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K-12 schools throughout NJ report 23 coronavirus outbreaks amid rising cases

Coronavirus disease (COVID-19) cases in K-12 schools are on the rise as 23 outbreaks were reported, up from the six outbreaks that were reported last week. – Photo by Felipe Esquivel Reed /

Over the past week, the number of New Jersey schools reporting coronavirus disease (COVID-19) outbreaks has increased from six to 23 as cases rise among students and faculty across the state, said Gov. Phil Murphy (D-N.J.) in a press conference yesterday.

“Among students, there are 82 reported cases of (COVID-19) across 22 school districts, with 16 cases among staff in 10 of those districts,” he said. “And there is one district where an outbreak has been identified solely among four staff members.”

The outbreaks span across 11 counties, with Mercer, Atlantic and Morris counties reporting the most outbreaks, according to an article from NJ Advance Media. Mercer County currently has six outbreaks with a total of 30 cases, Atlantic County has four outbreaks with a total of 12 cases and Morris county has three outbreaks with a total of 15 cases.

The number of total students and staff that have tested positive since the start of the school year is currently not known, as outbreak numbers only include cases in which contact tracers believe the individuals caught COVID-19 at school, according to the article. The numbers do not include those who have tested positive and are believed to have contracted the virus outside of school.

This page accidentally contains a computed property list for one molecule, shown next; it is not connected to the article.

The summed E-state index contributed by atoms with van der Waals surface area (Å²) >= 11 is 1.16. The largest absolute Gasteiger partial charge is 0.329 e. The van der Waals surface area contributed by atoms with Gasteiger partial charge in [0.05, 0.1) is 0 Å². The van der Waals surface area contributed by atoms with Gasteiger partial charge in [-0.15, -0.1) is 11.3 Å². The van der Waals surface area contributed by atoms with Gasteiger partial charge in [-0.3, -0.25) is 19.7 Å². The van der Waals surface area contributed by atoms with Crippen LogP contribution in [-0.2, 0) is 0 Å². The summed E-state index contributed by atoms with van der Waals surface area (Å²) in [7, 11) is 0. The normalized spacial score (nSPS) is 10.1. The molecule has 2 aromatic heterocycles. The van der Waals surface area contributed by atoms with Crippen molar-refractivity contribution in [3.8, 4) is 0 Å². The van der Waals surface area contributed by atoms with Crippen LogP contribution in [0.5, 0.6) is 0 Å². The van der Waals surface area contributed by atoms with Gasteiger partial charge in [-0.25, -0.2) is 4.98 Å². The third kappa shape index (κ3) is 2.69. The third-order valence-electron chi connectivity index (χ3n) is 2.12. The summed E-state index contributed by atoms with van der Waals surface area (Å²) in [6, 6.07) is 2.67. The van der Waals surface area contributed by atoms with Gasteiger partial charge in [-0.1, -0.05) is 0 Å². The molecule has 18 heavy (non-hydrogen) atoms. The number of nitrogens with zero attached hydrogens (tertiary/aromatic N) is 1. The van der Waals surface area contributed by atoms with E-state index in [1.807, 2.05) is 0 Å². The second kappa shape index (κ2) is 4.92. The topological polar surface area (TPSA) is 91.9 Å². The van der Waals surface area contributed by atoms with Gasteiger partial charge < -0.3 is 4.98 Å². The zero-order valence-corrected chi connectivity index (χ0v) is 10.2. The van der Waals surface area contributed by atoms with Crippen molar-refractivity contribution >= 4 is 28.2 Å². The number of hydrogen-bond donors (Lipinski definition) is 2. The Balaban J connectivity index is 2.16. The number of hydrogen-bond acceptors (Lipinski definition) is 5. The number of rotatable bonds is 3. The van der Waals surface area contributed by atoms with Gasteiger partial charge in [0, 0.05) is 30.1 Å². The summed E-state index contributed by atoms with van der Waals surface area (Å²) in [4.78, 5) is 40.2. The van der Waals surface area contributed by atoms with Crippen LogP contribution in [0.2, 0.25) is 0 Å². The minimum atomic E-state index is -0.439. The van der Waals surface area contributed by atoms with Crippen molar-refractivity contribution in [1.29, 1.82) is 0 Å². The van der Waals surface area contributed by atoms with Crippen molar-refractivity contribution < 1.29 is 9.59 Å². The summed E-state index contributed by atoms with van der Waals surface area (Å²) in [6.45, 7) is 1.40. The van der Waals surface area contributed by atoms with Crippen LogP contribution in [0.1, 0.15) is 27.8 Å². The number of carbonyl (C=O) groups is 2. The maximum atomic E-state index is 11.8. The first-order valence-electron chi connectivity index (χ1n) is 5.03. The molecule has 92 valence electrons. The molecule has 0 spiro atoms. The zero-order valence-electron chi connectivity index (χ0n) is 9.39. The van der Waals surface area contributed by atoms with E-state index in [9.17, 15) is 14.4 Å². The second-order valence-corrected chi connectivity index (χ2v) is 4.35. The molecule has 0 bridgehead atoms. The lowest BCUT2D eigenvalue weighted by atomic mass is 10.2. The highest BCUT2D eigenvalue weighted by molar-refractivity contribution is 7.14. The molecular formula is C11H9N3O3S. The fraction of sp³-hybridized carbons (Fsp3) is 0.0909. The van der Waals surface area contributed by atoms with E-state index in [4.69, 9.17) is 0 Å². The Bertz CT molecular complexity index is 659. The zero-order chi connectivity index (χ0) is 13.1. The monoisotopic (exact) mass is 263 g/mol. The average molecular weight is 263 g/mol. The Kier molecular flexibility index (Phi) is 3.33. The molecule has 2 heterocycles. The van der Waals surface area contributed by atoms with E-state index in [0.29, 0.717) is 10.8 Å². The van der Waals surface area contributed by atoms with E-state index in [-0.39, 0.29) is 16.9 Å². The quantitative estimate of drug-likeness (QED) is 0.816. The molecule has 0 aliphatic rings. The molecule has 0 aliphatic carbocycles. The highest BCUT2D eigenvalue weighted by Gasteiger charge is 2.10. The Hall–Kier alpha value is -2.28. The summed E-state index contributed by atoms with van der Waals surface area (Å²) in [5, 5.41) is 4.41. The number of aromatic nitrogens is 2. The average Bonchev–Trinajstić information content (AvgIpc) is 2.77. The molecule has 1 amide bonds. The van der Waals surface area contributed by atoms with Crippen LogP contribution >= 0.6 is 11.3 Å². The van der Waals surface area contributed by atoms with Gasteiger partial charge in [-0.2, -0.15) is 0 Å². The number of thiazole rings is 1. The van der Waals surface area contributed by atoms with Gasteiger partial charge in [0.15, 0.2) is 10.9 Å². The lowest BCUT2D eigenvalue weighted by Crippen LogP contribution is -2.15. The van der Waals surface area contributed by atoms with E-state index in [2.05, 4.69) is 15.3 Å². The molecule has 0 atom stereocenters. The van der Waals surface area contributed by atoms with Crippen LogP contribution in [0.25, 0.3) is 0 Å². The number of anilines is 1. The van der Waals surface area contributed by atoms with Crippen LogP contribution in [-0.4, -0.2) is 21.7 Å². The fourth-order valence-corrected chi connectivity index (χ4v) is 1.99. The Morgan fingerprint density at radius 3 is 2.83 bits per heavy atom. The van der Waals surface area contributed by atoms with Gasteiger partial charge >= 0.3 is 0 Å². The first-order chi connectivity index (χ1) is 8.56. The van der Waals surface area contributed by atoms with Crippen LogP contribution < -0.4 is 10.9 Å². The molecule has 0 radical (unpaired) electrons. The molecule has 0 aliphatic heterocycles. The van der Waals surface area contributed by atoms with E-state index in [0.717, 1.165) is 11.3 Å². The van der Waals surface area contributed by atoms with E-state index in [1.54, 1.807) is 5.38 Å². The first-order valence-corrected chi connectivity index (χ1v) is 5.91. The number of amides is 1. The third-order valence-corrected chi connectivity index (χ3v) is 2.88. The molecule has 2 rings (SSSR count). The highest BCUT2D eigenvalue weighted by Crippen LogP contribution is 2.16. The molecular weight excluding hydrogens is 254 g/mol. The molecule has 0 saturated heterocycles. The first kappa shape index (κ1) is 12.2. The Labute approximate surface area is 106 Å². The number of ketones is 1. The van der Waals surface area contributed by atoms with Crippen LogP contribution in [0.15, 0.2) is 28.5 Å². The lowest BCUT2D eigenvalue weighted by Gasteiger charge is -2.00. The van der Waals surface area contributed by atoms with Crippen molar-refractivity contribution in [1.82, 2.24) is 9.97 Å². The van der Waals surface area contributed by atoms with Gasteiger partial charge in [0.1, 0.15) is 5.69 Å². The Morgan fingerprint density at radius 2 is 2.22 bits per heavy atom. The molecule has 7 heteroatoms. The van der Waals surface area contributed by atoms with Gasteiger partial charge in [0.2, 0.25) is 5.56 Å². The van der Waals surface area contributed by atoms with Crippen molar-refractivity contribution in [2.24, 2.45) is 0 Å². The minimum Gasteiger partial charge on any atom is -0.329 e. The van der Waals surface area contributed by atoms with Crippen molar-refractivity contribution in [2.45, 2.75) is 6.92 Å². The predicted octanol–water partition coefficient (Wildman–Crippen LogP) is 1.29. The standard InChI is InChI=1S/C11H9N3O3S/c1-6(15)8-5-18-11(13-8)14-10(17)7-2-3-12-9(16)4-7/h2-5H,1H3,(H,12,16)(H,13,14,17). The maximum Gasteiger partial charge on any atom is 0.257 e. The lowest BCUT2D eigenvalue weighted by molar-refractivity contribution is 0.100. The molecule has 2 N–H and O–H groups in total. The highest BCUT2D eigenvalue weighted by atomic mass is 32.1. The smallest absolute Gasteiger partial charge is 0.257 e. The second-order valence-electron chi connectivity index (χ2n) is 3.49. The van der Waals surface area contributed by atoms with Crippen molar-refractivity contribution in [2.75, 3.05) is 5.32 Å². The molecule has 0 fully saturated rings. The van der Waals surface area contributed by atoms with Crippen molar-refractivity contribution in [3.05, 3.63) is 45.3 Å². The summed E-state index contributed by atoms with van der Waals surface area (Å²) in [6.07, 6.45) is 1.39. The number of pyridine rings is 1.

Murphy said that as the K-12 COVID-19 screening testing program gets fully underway, the state anticipates having more robust data regarding these numbers to share. State epidemiologist Christina Tan said she hopes this data can become publicly available in the near future.

“It’s going to be very helpful not only to the students and the staff and the schools but also to the general public to have a sense of what is going on because a lot of times the school transmission information outside of outbreak activity also helps to reflect what’s going on in the community,” she said.

Schools in New Jersey are currently not required to publicly disclose the number of students or teachers who have tested positive for COVID-19, according to the article — though districts are supposed to report the numbers to local health officials and alert students who are considered “close contacts.”

Several school districts publicly report the number of positive tests on their websites or by message, so far reporting hundreds of cases among students and staff, according to the article. At least 7 schools throughout New Jersey have moved online since the start of the school year, with 3 of these schools still remaining virtual.

Throughout the previous school year, it was reported that New Jersey schools had a total of 281 outbreaks including 1,263 positive tests among students and staff, according to the article.

“As the new academic year unfolds, we are continuing to work with our educational communities and local health partners to ensure that our schools remain safe spaces for learning,” Murphy said.

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